Transportation headlines, Thursday/Stanley Cup Parade Day, June 14

Here is a look at some of the transportation headlines gathered by us and the Metro Library. The full list of headlines is posted on the Library’s Headlines blog, which you can also access via email subscription or RSS feed.

If you somehow need help getting jacked for the Kings parade at noon today, here is some awesome video of the last minute of Game 6 on Monday night and the Kings celebrating their Stanley Cup win. Hat tip: LAObserved.com

CTA strikes deal with Groupon (CTA news release)

The Chicago Transit Authority will begin offering discounted three-day passes through the popular Groupon website/coupon service. Groupon members will be able to buy a $14 pass for $9 and the CTA says it will make about $1.8 million in revenue by selling 250,000 passes to Groupon. Clever!

Apple drops transit directions from mobile devices (L.A. Streetsblog)

New software for the iPhone is debuting this fall with a big change: the maps app that comes with the phone will no longer rely on data from Google. Instead, Apple is producing its own map app and it will apparently — unlike the Google maps — provide transit directions. This has a lot of folks bent out of shape as they consider transit directions something that will help promote the use of transit. Probably so. But there are other apps that provide transit directions (such as the Go Metro app) and it’s easy enough to visit Google Transit on your phone’s web browser. From a practical standpoint, I always found that getting transit directions on my iPhone 3GS to be an interminable process when not on a wi-fi network. Am I missing something here? Explain, readers.

The heat is on: U.S. temperature trends (New York Times)

The group Climate Central has produced an interactive map that shows the rate of the average temperature increase in each of the 50 state for the past 40 years. California is the 41st fastest warming state with an increase of .314 degrees Fahrenheit per decade during that span. The Great Lakes region, New England and parts of the Southwest seem to be heating up quicker than the rest of the country. As many of you know, greenhouse gases from many sources — including transportation — are the culprit behind global warming. Generally speaking, transit produces fewer greenhouse gases per mile than people driving alone — although transit needs healthy ridership to do that.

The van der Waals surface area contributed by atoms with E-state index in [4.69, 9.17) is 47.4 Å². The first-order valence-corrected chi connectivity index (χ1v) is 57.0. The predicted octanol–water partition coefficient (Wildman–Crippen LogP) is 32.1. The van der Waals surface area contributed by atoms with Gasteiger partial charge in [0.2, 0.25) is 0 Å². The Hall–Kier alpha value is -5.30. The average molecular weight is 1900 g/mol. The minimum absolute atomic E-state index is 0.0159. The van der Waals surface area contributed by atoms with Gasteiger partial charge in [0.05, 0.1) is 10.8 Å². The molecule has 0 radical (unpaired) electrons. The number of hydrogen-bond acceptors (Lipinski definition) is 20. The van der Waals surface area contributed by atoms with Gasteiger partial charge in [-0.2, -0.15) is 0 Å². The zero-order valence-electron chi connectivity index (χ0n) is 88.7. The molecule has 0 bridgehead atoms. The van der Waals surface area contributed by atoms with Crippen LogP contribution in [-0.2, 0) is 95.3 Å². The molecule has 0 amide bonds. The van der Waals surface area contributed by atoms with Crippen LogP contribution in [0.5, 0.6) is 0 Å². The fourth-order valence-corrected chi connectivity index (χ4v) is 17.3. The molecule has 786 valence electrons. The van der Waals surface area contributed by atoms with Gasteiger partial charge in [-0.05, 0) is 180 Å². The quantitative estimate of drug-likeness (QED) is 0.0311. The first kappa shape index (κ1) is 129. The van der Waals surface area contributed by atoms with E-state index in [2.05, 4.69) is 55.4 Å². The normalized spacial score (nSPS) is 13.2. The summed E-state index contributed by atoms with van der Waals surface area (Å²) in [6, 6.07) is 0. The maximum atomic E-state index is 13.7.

17 replies

  1. CTA makes $1.8 million in extra revenue for selling 3 day passes for $9 as opposed to $14

    Metro saw huge increase in ridership and made more revenue when they reduced the day pass from $6 to $5.
    http://www.metro.net/board/Items/2012/03_March/20120315EMACItem34.pdf
    “Monthly sales grew from 260,000 units to 400,000 and revenue grew from $1.65 million to $2.35 million”

    Take a hint: cheaper fares actually help boost ridership AND bring in more revenues.

  2. I think what Steven P pointed out settles the dispute if cheaper distance fares would actually help or not.

    Cheaper fares do encourage more ridership and help boost revenues to help transit agencies. I think it’s time we really need to start implementing this strategy than continuing to rely on more taxes.

    There is a rationale why transit agencies in Asia opt to use the more confusing distance fare system, but if it has the net effect of making them less reliant on taxes and making them more self sufficient and with the benefit for making shorter distances cheaper for the transit rider, it’s worth doing.

  3. “Take a hint: cheaper fares actually help boost ridership AND bring in more revenues.”

    Nope. The naysayers who love taxes, taxes, and more taxes and would end up saying “that doesn’t prove anything! There needs to be more studies! We don’t like that idea! Just tax everyone more from their paychecks, they can afford it! Blah-blah-blah.”

    Basically, they are no different from those anti-subway people in Beverly Hills who don’t want the subway under their school. They’ll come back with the lame “more studies” excuse as a means to put their point across.

  4. Breaking news about light rail in Bellevue/Seattle. Sound familiar?